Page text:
We Need To Talk: Vascular Dementia explained.

Dementia UK provides support to those who need help and advice about the condition.

Dementia UK provides support to those who need help and advice about the condition. - Credit: DEMENTIA UK

This week, we continue our We Need To Talk feature on dementia and look at Vascular Dementia.

Around 17 per cent of all people diagnosed with dementia will have Vascular Dementia. It is the second most common form of dementia in the over 65 age group.

Although you can have vascular dementia under the age of 65, it is comparatively rare.

Vascular dementia is an umbrella term for a group of conditions caused by problems with blood circulation to the brain. It is caused by small blood clots preventing oxygen reaching the brain tissue.

The small clots are sometimes known as Transient Ischaemic Attacks or TIAs. Damage to the blood supply can also be caused by blocked arteries (atherosclerosis) or bursting of blood vessels in the brain (haemorrhage).

The physical changes caused by TIA's or strokes are usually sudden, although the condition will then plateau. But the damage caused often means the person does not function quite the same way as they did before.

The signs and symptoms of vascular dementia depend on which area of the brain has been affected. Language, reading, writing and communication can be affected in vascular dementia.

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Memory problems may not be an issue initially, if this area of the brain has not been damaged, although they may occur later.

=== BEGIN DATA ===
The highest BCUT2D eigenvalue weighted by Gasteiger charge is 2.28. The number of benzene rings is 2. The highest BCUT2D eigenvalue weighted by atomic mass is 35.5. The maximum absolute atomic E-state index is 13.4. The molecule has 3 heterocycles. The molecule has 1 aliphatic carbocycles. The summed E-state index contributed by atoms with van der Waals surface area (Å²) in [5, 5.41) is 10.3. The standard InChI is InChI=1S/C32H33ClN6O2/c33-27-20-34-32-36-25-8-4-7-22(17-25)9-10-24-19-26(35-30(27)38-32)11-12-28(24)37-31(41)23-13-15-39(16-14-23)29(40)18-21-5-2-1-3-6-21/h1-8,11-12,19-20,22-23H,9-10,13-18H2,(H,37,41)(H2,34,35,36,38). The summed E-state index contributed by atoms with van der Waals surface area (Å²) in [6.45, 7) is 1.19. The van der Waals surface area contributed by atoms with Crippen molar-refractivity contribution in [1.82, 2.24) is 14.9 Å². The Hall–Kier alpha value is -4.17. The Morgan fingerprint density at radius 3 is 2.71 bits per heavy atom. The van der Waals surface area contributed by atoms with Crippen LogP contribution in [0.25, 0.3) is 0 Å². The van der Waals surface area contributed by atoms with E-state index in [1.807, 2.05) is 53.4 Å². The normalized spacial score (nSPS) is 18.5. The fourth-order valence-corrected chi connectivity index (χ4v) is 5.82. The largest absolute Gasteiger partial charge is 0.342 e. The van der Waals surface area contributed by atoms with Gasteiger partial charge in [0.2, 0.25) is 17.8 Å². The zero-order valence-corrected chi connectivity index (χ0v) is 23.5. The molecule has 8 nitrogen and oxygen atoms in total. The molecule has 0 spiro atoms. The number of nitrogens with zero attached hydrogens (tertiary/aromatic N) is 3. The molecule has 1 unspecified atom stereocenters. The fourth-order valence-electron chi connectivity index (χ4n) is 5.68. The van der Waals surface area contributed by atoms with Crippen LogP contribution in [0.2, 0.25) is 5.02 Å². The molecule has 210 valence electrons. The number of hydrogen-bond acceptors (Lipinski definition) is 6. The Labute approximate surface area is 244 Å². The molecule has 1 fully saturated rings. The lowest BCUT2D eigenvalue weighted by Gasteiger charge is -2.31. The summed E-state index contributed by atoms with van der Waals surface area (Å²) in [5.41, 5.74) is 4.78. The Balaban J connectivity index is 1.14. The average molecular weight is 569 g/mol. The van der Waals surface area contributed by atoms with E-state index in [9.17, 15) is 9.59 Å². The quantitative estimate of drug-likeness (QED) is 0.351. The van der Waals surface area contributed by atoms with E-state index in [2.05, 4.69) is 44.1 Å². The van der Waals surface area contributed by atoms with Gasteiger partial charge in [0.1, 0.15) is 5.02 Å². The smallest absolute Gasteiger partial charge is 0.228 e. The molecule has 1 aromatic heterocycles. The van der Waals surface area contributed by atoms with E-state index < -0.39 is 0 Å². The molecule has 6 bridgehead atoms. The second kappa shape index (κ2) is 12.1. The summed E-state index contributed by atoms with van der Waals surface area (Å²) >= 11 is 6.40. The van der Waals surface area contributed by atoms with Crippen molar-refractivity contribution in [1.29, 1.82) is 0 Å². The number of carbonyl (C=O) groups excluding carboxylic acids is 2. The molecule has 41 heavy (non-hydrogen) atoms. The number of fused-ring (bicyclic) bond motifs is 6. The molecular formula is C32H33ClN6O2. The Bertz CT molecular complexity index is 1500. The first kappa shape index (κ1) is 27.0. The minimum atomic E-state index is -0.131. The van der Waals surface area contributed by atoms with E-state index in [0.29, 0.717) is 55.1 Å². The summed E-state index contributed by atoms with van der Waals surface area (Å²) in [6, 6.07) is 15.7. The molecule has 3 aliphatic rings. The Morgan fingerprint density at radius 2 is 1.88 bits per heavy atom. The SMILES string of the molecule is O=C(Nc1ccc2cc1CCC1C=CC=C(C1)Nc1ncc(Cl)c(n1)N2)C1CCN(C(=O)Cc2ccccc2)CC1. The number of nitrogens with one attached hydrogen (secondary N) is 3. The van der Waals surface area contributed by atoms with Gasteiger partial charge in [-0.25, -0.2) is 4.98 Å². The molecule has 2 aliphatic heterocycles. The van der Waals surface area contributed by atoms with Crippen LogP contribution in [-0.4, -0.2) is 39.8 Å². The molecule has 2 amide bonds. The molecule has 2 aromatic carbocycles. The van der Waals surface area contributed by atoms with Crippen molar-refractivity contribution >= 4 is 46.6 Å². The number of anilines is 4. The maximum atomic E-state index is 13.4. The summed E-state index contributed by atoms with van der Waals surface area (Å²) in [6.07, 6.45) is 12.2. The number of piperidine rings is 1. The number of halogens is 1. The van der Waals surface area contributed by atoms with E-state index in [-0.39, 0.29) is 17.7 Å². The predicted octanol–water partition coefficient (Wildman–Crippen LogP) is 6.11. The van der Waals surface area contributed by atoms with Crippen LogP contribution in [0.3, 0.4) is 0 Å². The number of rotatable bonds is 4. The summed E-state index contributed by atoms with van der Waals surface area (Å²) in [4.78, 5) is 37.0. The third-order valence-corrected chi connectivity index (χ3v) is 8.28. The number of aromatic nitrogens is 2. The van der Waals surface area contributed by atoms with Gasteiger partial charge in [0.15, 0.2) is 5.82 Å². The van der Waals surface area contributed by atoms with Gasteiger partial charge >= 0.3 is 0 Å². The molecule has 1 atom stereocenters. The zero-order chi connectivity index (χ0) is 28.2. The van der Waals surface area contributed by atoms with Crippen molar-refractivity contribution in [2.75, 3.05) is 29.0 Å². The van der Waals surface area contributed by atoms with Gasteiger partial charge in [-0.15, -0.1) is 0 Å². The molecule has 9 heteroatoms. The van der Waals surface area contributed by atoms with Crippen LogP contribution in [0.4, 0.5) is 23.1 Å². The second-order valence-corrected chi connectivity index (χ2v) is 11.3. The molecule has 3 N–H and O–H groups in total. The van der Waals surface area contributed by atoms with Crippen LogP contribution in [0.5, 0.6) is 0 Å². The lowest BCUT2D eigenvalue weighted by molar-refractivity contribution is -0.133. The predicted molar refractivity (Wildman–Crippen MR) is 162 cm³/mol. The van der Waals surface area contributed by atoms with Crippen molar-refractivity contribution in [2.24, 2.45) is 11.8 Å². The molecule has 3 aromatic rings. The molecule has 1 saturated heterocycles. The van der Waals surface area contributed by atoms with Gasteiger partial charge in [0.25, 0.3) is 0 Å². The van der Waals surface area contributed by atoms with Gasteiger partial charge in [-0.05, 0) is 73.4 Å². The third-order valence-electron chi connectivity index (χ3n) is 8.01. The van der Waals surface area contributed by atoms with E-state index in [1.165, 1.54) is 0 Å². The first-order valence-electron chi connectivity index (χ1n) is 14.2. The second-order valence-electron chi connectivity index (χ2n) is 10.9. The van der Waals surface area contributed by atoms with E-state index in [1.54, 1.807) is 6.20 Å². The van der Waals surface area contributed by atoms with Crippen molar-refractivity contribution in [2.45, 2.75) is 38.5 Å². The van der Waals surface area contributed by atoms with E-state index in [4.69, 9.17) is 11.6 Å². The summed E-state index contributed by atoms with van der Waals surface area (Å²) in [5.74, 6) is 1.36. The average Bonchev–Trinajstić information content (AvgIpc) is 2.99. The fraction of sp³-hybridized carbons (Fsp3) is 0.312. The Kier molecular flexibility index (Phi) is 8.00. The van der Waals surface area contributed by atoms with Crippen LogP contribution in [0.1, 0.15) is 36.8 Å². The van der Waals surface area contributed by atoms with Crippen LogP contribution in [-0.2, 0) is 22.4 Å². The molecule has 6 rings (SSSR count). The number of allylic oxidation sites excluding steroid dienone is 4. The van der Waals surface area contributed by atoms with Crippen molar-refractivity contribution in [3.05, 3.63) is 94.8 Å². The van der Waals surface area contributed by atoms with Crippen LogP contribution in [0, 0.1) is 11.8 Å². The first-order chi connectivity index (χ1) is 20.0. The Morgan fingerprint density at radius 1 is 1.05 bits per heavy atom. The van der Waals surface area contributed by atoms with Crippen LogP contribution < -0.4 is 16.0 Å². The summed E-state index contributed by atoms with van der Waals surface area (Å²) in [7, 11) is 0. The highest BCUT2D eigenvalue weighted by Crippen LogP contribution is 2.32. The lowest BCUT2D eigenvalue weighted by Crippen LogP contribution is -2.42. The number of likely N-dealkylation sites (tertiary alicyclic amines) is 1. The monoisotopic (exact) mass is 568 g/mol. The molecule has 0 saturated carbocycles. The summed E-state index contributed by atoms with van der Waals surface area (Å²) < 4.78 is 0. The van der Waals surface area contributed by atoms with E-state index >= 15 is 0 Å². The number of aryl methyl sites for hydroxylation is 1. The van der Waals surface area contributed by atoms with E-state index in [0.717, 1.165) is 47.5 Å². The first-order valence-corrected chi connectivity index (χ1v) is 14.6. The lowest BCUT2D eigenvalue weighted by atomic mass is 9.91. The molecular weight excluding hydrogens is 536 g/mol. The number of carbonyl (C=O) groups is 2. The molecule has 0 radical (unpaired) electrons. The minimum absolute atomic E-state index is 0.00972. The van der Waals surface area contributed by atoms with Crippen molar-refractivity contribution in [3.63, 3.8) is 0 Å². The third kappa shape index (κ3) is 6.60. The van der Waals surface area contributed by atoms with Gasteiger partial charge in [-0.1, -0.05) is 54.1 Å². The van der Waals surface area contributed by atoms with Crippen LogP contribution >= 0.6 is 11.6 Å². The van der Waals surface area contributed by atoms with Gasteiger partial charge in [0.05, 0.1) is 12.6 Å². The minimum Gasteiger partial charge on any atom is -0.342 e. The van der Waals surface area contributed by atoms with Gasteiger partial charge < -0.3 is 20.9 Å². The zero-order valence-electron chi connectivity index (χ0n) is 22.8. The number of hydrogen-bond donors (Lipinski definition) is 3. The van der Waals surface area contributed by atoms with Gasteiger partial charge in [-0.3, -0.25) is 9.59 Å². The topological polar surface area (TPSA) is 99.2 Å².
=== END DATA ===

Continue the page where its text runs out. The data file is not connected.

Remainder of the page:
The drugs that are routinely prescribed for Alzheimer’s disease do not have benefits for vascular dementia and are not recommended for it.

If vascular dementia is caused by or related to heart disease, diabetes, or strokes, changing lifestyle and taking medication to control these conditions may prevent dementia from getting worse.

Regular health checks are advisable so physical health can be monitored and appropriate interventions given which may include medication for an underlying condition e.g. diabetes, high cholesterol level, heart disease and vascular problems.

Advice should also be given on diet, activity, smoking cessation and alcohol consumption.

If someone is depressed, anxious, or finding it difficult to come to terms with the diagnosis, counselling, cognitive behavioural therapy or medication may also be recommended.

Looking for information or advice about dementia or Alzheimer’s? Call the free  Dementia UK Helpline on 0800 888 6678 for support from dementia specialist Admiral Nurses. The Helpline is open from 9am to 9pm, from Monday to Friday and 9am to 5pm on Saturday and Sunday.